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Old 07-02-2009, 02:00 AM   #1
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Greetings from Tahiti!

I'd always heard that Tahiti is, like, the MOST expensice cruising destination on this watery planet... but I'm happy to report that some items aren't so expensive at all. Such as groceries - for example steak & fish are half the price we were paying in the Caribbean a year ago. And who can tire of fresh baguetts and fresh local fruits? Wine is on par with California prices... but a case of local beer just set us back $60 USD! So... eating at home is not a bank breaker but drinking out will sink the budget in Tahiti.

EU passport holders are granted three months with easy extensions. I hold a US passport and was granted one month and immediately extended to three months at a cost of about $70.

There are LOTS of great anchorages around French Polynesia and it seems that lots of cruisers easily extend their visits beyond their visa dates in this fine cruising area.

There you have it... in case anyone is interested.

To Life!

Kirk
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Old 07-12-2009, 01:42 PM   #2
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but I'm happy to report that some items aren't so expensive at all. Such as groceries - for example steak & fish are half the price we were paying in the Caribbean a year ago.
Ya'orana Kirk,

Enjoy your time in paradise. From what I recall from my stay in French Polynesia (Aug-Sep 2002), fish was indeed relatively cheap but the meat was relatively expensive as it was imported. I remember purchasing a big bottle (1.5L) of soft drink from Carrefour and it cost me then 3 Euros! That is 3 times the price in most countries at the time. In general, things that are grown or fished on the Island are reasonably priced however things that are usualy imported (most things), they tend to be expensive.

Maruru for you updates.

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Old 07-12-2009, 05:31 PM   #3
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It was explained to me that French Polynesia imposes significant duty on all imported goods, which results in the tourists paying a substantial portion of the costs of running the islands. *We noticed in the Gambier and Austral Islands that everybody had their own garden growing vegetables and fruits. *Chickens and pigs were everywhere. *As with Gallivanters, we did not find the costs in French Polynesia to be much different from what we had been living with in the Caribbean, and the Polynesians were generally much better off than the majority of Caribbean islanders. *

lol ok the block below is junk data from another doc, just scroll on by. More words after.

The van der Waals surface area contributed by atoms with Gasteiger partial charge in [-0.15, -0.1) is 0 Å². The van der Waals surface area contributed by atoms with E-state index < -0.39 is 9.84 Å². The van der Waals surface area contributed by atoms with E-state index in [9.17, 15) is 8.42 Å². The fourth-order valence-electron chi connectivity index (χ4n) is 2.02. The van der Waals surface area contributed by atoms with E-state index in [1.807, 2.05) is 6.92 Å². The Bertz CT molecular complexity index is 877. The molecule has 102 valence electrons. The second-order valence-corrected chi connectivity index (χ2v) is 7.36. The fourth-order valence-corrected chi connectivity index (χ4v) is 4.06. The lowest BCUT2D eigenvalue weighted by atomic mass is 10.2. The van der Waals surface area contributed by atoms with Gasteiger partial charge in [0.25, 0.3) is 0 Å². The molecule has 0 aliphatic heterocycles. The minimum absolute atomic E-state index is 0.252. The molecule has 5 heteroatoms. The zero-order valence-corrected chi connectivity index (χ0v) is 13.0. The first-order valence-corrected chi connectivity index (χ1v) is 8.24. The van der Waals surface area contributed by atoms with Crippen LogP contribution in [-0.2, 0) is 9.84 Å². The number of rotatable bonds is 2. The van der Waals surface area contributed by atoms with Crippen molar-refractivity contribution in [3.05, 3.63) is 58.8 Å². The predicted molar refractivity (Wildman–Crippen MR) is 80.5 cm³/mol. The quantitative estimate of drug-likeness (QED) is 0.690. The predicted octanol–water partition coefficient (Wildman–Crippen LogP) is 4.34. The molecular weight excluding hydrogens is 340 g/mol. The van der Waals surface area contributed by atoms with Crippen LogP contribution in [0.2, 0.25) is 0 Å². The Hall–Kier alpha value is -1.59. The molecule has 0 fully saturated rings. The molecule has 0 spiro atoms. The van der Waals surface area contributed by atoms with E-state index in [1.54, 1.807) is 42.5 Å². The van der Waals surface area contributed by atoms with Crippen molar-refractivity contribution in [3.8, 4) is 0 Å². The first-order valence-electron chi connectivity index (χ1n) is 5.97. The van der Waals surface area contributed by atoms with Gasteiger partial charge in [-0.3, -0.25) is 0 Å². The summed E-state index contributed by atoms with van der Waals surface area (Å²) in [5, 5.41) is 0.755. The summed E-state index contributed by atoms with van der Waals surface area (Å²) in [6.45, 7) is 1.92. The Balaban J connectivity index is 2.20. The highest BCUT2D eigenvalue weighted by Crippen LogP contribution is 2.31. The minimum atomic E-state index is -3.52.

The cruisers with the greatest sticker shock were the West coast Americans who were used to cheap US food products and cheaper Mexican prices. *What we most liked about Tahiti was the really good French food products that we had been deprived of once we left the Eastern Caribbean. *The pates, cheeses, and sausages that the French make so well. *The bread and pastries, too. *I once paid $15.00 US for 100 grams of cheese that a California cruiser thought I was dumb to have bought. *I didn't mind being thought a fool because the cheese was delicious and had been sorely missed by Peter and me for more than a year.

We never heard a Scandinavian cruiser complain about the prices. *No surprise, things were at least as expensive there as in French Polynesia, as told to us by the young Danish cruisers we had taken under our wing.

As I've said before, if, when we arrived in French Polynesia, we knew what we know now, I think we would have tried very hard to spend a second season there. *It is a beautiful part of the world.
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